Omega-3 fatty acids, found in flaxseed, fish and other foods, may reduce the risk of getting colorectal cancer by two-thirds in men, a new study suggests. There is one caveat, though: the effect is seen in men who do not take aspirin.
What you need to know – Conventional View
- Some research suggests that omega-3 fatty acids prevent omega-6 arachidonic acids from promoting cancer in the body.
- Fatty acids make compounds called prostaglandins, which either become omega-3s or omega-6s. The omega-3 fatty acids suppress the inflammation of cancer, whereas omega-6 acids promote them.
- The study found that men with the highest levels of omega-3 fatty acids in their blood had the lowest risk of colorectal cancer. The study looked at 178 men with colorectal cancer and 282 cancer-free controls.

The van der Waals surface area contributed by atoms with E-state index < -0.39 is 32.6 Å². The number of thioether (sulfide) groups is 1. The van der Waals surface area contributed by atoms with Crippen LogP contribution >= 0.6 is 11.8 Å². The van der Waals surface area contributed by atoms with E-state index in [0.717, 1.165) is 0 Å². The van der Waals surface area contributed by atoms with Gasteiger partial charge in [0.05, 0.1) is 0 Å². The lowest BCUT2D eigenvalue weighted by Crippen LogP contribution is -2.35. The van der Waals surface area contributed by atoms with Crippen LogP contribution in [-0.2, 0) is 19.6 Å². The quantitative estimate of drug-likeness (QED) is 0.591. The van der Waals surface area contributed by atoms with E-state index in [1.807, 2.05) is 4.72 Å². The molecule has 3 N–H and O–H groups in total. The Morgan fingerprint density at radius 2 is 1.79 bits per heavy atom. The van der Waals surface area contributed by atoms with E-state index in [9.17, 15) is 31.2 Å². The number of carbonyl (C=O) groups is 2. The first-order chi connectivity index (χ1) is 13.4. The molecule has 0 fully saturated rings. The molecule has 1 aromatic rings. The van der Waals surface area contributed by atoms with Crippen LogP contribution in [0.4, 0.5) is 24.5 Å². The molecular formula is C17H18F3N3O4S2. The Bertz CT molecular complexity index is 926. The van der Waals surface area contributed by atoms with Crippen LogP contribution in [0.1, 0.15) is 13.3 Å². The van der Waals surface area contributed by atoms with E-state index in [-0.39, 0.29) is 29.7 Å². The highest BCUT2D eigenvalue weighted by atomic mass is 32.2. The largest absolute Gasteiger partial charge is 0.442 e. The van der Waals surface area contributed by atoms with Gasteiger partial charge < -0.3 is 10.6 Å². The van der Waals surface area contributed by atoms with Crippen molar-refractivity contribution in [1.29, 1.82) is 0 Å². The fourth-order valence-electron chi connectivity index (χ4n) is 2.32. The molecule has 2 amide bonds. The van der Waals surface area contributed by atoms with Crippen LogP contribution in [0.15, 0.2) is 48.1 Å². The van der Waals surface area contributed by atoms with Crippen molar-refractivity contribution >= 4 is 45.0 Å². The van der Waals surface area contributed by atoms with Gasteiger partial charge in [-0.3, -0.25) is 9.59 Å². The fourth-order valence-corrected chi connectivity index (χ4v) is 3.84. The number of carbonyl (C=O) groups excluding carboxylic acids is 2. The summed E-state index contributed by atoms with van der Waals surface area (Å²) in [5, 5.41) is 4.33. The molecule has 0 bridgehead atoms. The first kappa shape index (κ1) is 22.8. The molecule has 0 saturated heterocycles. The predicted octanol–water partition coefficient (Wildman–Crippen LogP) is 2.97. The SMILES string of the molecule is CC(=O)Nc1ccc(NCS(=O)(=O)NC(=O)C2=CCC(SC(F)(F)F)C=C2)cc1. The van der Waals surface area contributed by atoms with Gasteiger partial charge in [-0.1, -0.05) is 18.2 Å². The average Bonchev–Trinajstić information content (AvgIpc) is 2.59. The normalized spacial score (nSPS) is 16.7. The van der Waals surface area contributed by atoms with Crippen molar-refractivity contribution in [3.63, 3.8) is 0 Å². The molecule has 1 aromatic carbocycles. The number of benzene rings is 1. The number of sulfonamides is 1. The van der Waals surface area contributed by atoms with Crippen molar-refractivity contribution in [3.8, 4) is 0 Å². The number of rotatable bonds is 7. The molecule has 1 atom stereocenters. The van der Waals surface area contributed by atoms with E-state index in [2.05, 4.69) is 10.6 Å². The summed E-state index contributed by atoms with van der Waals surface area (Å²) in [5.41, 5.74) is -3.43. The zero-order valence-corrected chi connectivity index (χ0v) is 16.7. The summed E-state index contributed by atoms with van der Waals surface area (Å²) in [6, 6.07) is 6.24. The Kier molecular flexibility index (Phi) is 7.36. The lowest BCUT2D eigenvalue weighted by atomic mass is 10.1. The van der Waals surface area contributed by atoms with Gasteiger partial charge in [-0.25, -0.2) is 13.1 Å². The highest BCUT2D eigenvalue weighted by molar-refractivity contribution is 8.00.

- Omega-3 fatty acids also have been associated with protecting the heart and improving cognitive function.
- Colorectal cancer represents roughly one-tenth of all new cancer cases in the U.S., making it the third leading cause of death among Americans.
- The areas of the world with the lowest rates of colorectal cancer are Asia and Africa.
- The study was published in the journal Cancer Epidemiology Biomarkers & Prevention.
- “Blood levels of long-chain omega-3 fatty acids were associated with decreased risk of colorectal cancer among men not using aspirin,” the researchers wrote.
What you need to know – Alternative View
- Omega-3 fatty acid is a healing nutrient that helps prevent heart disease, depression, strokes and cancers.
- Good sources of omega-3 fatty acids are flaxseed, hemp seed, chia seed and, for non-vegetarians, oily fish.
Considerable health benefits have been found from eating the omega-3 fatty acids in flaxseed and fish, the most recent being a decrease in the risk of colorectal cancer.
M. T. Whitney